GARNER: Well, it's hard when you lose a tough ballgame, especially if you're passionate about the game. You would hope that everyone is passionate about the game. And one of the things, when you think you're going to win a ballgame and you lose it, it hurts. It digs deep. That's the way we play and you want to feel that way.
Also you have another opportunity in our game, it wasn't the last game of the series, so we have another opportunity to go out today and do something. So turn the page this morning when you get up. You start all over again. And I was encouraged by a bunch of phone calls that I got from my friends who said, listen, we need to do this a little sooner, because you're wearing us out, my friends.
And then I had a lot of messages from fans that were saying, hey, we're behind you, you can do this. I had a call from a military wife who we had had here earlier in the year whose husband was involved in a helicopter accident, and she said, the call was from her husband that said we're standing behind you, we're sticking with you. Those kind of things encourage you, make you feel better.
Our players have been good about turning the page. You have heard me talk about an unusual team in the sense that we didn't celebrate excessively when we won the division or won the Wild Card or won the NLCS. And by the same token when we've had some gut wrenching losses, we haven't been all that flat. We seem to be a very even keeled team. I don't understand it, I've learned to go with it and accept it because the team has bounced back. It's our team's personality.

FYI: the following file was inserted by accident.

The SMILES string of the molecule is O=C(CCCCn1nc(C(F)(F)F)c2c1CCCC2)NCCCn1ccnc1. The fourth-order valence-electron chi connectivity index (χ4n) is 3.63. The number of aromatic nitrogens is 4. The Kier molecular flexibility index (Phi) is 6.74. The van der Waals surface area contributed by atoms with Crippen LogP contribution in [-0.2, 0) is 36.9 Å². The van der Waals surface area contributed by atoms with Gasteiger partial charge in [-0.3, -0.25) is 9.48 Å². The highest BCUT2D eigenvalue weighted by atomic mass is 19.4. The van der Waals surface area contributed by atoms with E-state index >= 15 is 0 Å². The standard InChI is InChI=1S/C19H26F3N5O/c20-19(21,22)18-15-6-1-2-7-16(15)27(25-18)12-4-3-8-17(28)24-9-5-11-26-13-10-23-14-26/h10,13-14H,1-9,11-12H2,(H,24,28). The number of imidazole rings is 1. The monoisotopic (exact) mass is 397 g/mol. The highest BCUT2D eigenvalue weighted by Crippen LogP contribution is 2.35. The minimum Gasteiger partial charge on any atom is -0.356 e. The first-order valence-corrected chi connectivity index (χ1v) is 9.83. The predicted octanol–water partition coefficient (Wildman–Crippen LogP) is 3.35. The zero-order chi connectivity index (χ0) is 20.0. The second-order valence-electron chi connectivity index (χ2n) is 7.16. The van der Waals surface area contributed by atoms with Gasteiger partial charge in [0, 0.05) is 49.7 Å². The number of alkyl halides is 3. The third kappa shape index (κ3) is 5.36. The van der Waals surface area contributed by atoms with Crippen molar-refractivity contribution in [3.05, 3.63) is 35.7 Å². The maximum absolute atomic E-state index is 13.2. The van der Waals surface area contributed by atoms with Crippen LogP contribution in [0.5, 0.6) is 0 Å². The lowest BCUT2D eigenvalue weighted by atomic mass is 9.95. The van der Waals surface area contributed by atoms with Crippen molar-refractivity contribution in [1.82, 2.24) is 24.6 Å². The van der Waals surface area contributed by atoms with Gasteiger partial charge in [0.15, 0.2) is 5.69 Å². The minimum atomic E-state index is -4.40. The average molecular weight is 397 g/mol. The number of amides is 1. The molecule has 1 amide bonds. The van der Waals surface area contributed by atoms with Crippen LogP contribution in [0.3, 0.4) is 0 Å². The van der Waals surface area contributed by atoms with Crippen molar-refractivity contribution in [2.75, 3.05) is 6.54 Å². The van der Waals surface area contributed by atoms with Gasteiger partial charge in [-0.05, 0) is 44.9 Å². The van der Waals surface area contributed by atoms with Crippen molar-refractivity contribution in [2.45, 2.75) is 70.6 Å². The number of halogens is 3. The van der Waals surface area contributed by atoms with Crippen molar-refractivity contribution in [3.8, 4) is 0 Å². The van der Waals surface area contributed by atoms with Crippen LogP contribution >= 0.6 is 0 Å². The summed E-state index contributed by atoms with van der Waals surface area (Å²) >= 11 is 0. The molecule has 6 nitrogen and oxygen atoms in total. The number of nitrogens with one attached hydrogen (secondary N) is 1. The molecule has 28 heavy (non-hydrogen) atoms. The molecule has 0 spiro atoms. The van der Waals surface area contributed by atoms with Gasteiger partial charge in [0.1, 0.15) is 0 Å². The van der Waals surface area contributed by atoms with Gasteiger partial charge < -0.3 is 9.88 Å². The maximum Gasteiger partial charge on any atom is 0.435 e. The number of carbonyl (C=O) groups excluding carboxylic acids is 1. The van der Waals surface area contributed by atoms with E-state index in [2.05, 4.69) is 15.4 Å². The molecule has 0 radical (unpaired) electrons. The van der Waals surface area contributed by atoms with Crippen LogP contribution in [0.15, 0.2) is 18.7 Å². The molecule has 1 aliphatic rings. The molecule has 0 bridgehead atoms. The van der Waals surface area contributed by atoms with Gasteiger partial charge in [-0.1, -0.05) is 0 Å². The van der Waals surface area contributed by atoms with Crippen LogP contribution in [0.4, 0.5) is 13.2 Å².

So we seem to bounce back from those kind of things. We've had a whole bunch of situations this year when it was do or die, and this is certainly do or die for us tonight.
Because of the way the offense is struggling, are you more tempted as you run the game tonight to do some things to try to get a run across the board? Things you ordinarily wouldn't do and were you tempted to do that in the ninth inning last night, first and third?
GARNER: There's several questions about the squeeze last night and a lot of people tend to think that the squeeze is a given, that it works. Well, a whole lot of times the squeeze does not work, and from my standpoint if you put a squeeze on a guy who has been wild, was throwing the ball up in the zone a few times and out of the zone and he typically does nibble a lot. That, number one, makes it a little bit risky. Number two is if we put a squeeze on and it doesn't work you're out of the inning and you don't get your best hitter up with a chance to win the ballgame.